Jon Christensen writes: I didn't foresee the final turn that a discussion about "water wars" would take at the Natural History Museum of Los Angeles County on Thursday. Our focus in this session of "Just Add Water: The Discussions" was the people and struggles that have made our water systems cleaner, healthier, and safer for all, from Mono Lake to East LA and Santa Monica Bay.
The museum's mission--"to inspire wonder, discovery, and responsibility"--has been a guiding light for the discussions, which I have been moderating. Earlier sessions had covered wonder and discovery. This one, I thought, would turn to responsibility and the tools and methods that people can use to improve how LA manages its water.
Clean water doesn't just come from nature. It's made by people too. I expected that the conversation would revolve around the lawsuits, grassroots organizing, politics, power, money, laws, and regulations that people can use to make sure that we take responsibility for our water, for people, and for nature. I expected talk of EIRs (environmental impact reports) and TMDLs (total maximum daily load limits for pollutants), and we did have a fair amount of that.
I didn't foresee that so much of the conversation would be about trust. Sure, it was not surprising that Mark Gold, the former head of Heal the Bay, now at UCLA, and my collaborator on this column, brought up the "public trust" doctrine. The legal principle was upheld in a court case that protected Mono Lake and restricted the Los Angeles Department of Water and Power's ability to divert water from the streams that fill the desert lake on the eastern side of the Sierra Nevada.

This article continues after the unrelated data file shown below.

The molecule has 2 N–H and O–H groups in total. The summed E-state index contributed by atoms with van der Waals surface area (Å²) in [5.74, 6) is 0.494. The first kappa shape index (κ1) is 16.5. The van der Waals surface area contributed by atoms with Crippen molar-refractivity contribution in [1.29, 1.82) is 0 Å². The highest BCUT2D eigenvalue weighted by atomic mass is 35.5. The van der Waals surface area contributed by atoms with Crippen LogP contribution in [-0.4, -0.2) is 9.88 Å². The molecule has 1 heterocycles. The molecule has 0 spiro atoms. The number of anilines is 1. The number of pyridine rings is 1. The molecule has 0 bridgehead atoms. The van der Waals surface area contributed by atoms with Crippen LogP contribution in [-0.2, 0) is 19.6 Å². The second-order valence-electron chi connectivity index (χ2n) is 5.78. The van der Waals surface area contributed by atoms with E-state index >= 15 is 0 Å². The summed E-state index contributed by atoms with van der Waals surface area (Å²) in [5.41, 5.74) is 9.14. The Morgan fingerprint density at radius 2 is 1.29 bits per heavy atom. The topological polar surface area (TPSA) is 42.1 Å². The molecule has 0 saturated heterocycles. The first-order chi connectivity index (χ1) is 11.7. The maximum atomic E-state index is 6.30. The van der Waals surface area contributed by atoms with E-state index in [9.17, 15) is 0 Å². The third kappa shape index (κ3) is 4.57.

But it was interesting to hear how trust played out in Elsa Lopez's work with the Mothers of East Los Angeles connecting Mono Lake to water use in her community. The mothers had successfully fought to keep a prison and a toxic incinerator out of their neighborhood. And they understood the connection between using less water and protecting Mono Lake. Building on the trust they had established household by household, they persuaded hundreds of residents to install low-flush toilets, and began taking kids from the neighborhood on an annual trip to Mono Lake.
Mary Pardo, a professor of Chicana and Chicano Studies at California State University, Northridge, who has studied the Mothers of East LA, said that the trust that is built up person to person in grassroots-organizing networks is the key to their strength, their long-term success, and their ability to change and adapt to challenges in their communities.
But there are real difficulties in building trust at higher levels in a world of water wars. Ed Reyes, a Los Angeles City Council member who was "termed out" because of term limits last fall, worried that the constant churn of elections and turnover in elected officials, who move from one office to another, is making it increasingly difficult to sustain the trust needed to develop the kinds of long term strategies for water that we will need in the future.
It will likely come as no surprise to readers of this column that Mark Gold underlined that trust has to be earned. Transparency is key to that trust, he said. We're all going to have to conserve more water and pay more for the water we use in order to fund the repairs and innovations that we need to make in our water systems in LA. But if we're going to do that, we need to know that the water we save and the money we spend will be used responsibly.
And right now that's not at all clear.
"Just Add Water: The Discussions" continues this Thursday, August 7, with the final session "Some Like It Hot." We'll discuss how to survive and thrive in a hotter LA, and adapt to climate change and increasingly stressed water supplies, all while creating a more livable, vibrant city. Our panelists will be Frances Anderton, host of KCRW's "DnA: Design & Architecture"; Alex Hall, professor in UCLA's Department of Atmospheric and Oceanic Sciences; John Harris, chief curator at the Page Museum and head of vertebrate studies at the Natural History Museum of Los Angeles County; and Christopher Hawthorne, architecture critic for the Los Angeles Times.
Photo courtesy of Lila Higgins.